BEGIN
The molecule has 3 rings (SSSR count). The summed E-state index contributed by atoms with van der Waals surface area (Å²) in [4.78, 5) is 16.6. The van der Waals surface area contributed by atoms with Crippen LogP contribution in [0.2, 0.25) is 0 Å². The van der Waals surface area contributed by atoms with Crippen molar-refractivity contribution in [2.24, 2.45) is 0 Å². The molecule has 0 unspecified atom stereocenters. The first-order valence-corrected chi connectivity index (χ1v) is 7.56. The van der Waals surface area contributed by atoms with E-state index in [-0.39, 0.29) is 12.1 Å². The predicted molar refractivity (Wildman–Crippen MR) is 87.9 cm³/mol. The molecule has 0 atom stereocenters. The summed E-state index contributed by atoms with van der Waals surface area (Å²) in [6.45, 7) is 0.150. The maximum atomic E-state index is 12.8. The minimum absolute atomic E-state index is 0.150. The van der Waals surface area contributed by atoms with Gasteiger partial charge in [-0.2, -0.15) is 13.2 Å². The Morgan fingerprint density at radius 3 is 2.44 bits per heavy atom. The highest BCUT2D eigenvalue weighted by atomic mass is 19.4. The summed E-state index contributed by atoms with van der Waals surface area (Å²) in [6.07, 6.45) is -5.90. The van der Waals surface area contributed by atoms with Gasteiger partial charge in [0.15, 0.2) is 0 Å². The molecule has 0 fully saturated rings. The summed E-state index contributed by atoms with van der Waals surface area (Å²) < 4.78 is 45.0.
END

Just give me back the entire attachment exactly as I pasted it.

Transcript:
The molecule has 3 rings (SSSR count). The summed E-state index contributed by atoms with van der Waals surface area (Å²) in [4.78, 5) is 16.6. The van der Waals surface area contributed by atoms with Crippen LogP contribution in [0.2, 0.25) is 0 Å². The van der Waals surface area contributed by atoms with Crippen molar-refractivity contribution in [2.24, 2.45) is 0 Å². The molecule has 0 unspecified atom stereocenters. The first-order valence-corrected chi connectivity index (χ1v) is 7.56. The van der Waals surface area contributed by atoms with E-state index in [-0.39, 0.29) is 12.1 Å². The predicted molar refractivity (Wildman–Crippen MR) is 87.9 cm³/mol. The molecule has 0 atom stereocenters. The summed E-state index contributed by atoms with van der Waals surface area (Å²) in [6.45, 7) is 0.150. The maximum atomic E-state index is 12.8. The minimum absolute atomic E-state index is 0.150. The van der Waals surface area contributed by atoms with Gasteiger partial charge in [-0.2, -0.15) is 13.2 Å². The Morgan fingerprint density at radius 3 is 2.44 bits per heavy atom. The highest BCUT2D eigenvalue weighted by atomic mass is 19.4. The summed E-state index contributed by atoms with van der Waals surface area (Å²) in [6.07, 6.45) is -5.90. The van der Waals surface area contributed by atoms with Gasteiger partial charge in [0.15, 0.2) is 0 Å². The molecule has 0 fully saturated rings. The summed E-state index contributed by atoms with van der Waals surface area (Å²) < 4.78 is 45.0.